Re: Proposal for *Real* Declassification of debian-private archives
Florian Weimer <email@example.com> writes:
> Some of these issues are certainly unfixed, and very, very few might
> even be unpublished. It's unlikely that one of those has been sent to
> Debian, though.
And if it has been sent to Debian and ignored, I'd say that our Social
Contract _mandates_ us to publish it ("We do not hide problems" - not
taking any action in _three_years_ is hiding).
> But anyway, we are dealing with *bugs*, and we have publicly
> documented that we won't hide them, so this aspect is probably okay in
> some twisted way. I'm not sure if such a move will be well-received
> in the security community, though.
I don't think any security watchlist has a three-year time limit
between bug reporting and bug publishing. I may be wrong.
> I also worry about security reports that include personally
> identifiable information, trade (business?) secrets or copyrighted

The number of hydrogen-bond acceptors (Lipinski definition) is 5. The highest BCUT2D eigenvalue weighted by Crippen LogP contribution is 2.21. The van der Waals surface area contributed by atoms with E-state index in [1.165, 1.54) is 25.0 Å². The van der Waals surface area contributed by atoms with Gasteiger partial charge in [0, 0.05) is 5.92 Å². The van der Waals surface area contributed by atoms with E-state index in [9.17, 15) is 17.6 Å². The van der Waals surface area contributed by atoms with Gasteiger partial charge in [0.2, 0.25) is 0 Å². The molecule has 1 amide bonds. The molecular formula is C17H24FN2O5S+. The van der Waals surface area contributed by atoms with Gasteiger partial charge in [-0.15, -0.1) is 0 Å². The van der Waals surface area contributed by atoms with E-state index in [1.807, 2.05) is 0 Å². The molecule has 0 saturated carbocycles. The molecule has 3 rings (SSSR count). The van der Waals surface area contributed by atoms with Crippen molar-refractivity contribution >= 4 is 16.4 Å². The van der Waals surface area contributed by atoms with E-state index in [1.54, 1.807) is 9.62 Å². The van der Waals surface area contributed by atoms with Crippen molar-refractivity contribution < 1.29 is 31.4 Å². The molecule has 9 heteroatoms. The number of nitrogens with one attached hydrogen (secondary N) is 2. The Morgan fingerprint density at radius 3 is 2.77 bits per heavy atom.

> material, which are not really relevant to the bug itself, but were
> sent in with the expectation that this was a typical vendor security
> contact. Publishing such things might get Debian into legal trouble,
> especially if the publication was not requested by the original
This is a valid concern. I would think that the declassification team
takes this into account. And as you can see from the proposal, we all
have a veto on the declassification (the list is published first to
the developers, who can then propose a GR - and I would think that
valid, strong objections directly to the team would work even without
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